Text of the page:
Hope and Acceptance in Healing from TB as a Family
Irene Mirika, 40, a single mother of three and manual laborer, is a former TB patient and now a champion. She hails from Igembe South, Meru County.
Her condition began with a persistent cough and later, a rapid loss of weight. The initial diagnosis at a private hospital was malaria.
To add to her quandaries, her 17-year-old daughter was also unwell during the same period. She was sent from school for checkup. When she took her to Nyambene Sub County Hospital, she tested positive for pulmonary TB.
When contact screening was done, Irene and her second born daughter also tested positive for TB. The three were all put on anti-TB drugs.
“My oldest daughter took her medication with her back to school because she was feeling better,” she says.
Irene speaks fondly of the help and extra attention they received from Esther, a community volunteer spearheading TB care on adherence, nutrition and contact tracing in their village.
“Esther used to visit me and my children to follow up on our dosage and ensure we were taking our medication. She also encouraged us,” she says. “She challenged me and I am now a champion like her.”
As a result of her work, Irene has already referred clients to TB clinic, including her cousin, Caroline Kawira, who was diagnosed with TB. Kawira, a 34-year-old mother of two and a trained teacher works as a manual laborer, her most difficult challenge prior to diagnosis was caring for her sick and partially paralysed brother.
“It began with coughing, and I looked weak…,” she narrates. After a series of self-medications with lemon and ginger, she got worse. At some point, her sick brother lamented about her weight and deteriorating health. “I was scared for my health.”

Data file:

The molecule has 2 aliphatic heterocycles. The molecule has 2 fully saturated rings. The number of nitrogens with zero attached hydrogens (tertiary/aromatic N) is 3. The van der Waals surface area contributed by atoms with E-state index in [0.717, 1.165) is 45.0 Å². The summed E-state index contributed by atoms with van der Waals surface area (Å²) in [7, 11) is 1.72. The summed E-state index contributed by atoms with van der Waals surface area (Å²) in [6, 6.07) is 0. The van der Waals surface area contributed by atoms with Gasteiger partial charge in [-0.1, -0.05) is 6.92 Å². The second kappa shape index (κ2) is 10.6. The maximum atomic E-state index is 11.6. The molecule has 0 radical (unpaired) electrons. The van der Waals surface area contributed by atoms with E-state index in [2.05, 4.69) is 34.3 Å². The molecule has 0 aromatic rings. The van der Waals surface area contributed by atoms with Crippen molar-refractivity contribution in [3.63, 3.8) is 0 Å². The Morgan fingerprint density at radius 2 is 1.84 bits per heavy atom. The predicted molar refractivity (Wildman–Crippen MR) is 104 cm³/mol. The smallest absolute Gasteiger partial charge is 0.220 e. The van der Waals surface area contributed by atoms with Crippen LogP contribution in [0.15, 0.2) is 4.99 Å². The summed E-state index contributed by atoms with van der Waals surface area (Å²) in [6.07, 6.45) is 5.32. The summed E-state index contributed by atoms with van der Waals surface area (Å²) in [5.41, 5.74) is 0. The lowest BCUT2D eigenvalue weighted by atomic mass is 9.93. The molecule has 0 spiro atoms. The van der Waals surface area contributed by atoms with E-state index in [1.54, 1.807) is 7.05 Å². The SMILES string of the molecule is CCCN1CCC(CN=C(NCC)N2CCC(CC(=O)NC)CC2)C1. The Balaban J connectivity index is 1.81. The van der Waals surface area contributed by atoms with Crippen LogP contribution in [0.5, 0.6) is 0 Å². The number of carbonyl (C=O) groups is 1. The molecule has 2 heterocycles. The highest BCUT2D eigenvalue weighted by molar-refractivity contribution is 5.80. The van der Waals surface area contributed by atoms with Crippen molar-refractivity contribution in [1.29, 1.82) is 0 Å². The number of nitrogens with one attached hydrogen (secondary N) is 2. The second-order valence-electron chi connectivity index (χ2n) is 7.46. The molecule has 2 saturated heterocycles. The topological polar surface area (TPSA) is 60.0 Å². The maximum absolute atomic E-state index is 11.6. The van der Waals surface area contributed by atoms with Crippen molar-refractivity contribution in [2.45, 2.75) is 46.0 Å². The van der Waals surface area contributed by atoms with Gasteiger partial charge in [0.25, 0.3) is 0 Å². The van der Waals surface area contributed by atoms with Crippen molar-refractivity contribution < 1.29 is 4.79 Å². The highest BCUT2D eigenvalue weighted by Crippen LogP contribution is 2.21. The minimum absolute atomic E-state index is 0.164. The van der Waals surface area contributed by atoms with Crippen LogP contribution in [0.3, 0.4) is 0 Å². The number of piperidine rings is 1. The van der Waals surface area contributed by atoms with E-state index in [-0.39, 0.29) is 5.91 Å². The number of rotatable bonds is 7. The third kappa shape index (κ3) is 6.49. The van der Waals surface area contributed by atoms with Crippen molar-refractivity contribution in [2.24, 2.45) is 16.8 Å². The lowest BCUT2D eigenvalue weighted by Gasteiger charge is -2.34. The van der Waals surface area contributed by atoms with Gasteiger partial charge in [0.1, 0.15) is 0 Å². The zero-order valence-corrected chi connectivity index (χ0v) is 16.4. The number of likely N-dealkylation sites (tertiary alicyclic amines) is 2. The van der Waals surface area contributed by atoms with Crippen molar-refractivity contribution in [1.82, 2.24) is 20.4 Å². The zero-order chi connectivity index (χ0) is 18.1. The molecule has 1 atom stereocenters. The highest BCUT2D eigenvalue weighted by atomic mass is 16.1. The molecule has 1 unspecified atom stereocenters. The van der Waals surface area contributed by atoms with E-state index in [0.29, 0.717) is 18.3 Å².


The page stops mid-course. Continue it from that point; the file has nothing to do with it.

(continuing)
She even isolated herself and her family due to the stigma she was facing from the community. “People used to say I was bewitched, and I was going to die,” she says.
Caroline also advocates for increased attention in educational institutions. She anticipates a future where schools will be part of ending the TB disease through available and accessible TB health education, screening, and treatment.
Irene looks forward to a community that will be TB-free and healed just like her and her daughters. “I am glad my first-born daughter is well and active in community initiatives.”
Annfridah Kawira, the Igembe South Sub County TB and Leprosy Coordinator, notes the success is a result of active case finding, contact tracing and community education.
“Through Irene, the subcounty and Nyambene Subcounty Hospital received six more family contacts with TB, three of them being children and her cousin and nephew,” she says.